The Boston Globe today hits the Boston Herald where it hurts — reporting not just that the Herald’s circulation, like the Globe’s (and like most newspapers), is plummeting, but that its numbers are squishy-soft.
According to figures compiled by the Audit Bureau of Circulations (ABC) and reported by the Globe, the Herald’s weekday circulation fell by 4 percent, from 240,759 to 230,543, compared to the same six-month period a year earlier. On Sunday, the situation at One Herald Square is much worse: circulation is down nearly 14 percent, from 152,813 to 131,833.
But that’s not the heart of Robert Gavin’s Globe article. Here’s the real shot across Herald publisher Pat Purcell’s bow:
[T]he Herald has been relying increasingly on so-called bulk sales to bolster circulation. In those sales, single parties, such as a hotel, school, airline, or other business, buy many papers, typically at a discount, and distribute them, often for free. Bulk sales accounted for 19 percent of the Herald’s daily circulation, or almost one in five papers.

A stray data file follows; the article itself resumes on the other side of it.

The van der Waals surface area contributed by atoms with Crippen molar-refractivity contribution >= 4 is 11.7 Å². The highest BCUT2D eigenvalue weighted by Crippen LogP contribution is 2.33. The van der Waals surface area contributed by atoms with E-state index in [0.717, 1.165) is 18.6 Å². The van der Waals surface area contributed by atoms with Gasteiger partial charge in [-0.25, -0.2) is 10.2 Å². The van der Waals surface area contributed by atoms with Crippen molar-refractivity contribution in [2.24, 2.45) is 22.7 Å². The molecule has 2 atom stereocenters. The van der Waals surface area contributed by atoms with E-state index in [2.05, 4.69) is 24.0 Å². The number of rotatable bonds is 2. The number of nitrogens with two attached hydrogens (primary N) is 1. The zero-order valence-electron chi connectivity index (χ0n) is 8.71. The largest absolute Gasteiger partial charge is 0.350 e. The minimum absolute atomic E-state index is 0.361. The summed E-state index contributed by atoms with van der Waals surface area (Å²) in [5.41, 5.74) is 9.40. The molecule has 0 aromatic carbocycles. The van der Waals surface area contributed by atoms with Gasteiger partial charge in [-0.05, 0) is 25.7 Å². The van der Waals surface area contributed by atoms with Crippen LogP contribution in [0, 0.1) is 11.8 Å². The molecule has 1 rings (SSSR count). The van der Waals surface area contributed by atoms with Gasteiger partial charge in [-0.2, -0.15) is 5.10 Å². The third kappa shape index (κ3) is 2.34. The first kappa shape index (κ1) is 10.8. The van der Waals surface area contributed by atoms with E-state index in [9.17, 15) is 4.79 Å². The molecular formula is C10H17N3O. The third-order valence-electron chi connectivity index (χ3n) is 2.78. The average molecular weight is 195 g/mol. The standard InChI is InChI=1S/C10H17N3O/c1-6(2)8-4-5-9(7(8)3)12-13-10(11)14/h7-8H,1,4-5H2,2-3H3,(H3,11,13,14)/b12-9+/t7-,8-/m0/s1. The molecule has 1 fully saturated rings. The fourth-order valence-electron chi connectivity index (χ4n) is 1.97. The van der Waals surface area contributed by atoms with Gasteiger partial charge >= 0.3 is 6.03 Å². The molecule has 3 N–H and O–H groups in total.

Traditionally, advertisers have looked less favorably on bulk sales, because it’s difficult to track how many papers end up in the hands of readers, and who those readers are, industry specialists said. Bulk buyers must pay at least 25 percent of the papers’ basic price in order to be counted as paid circulation….
The 19 percent of the Herald’s daily circulation accounted for by bulk sales was up from 11 percent a year ago. In contrast, the Globe cut its daily bulk sales by 37 percent, and they accounted for only about 7 percent of daily circulation, compared to 10 percent a year ago.
The Herald has been slamming the Globe’s circulation woes since Oct. 20, when the Globe’s corporate parent, the New York Times Co., released ABC figures showing that the Globe’s circulation was down by about 8 percent on weekdays and on Sunday. Just this past Saturday, the Herald’s Jesse Noyes poked fun at a New York-area circulation drive apparently aimed at selling Globes to Yankees fans.
The Globe, meanwhile, has not exactly been shy about flogging the latest rumors that the Herald and its suburban community-newspaper chain may be for sale.
Coming tomorrow: The Herald fights back?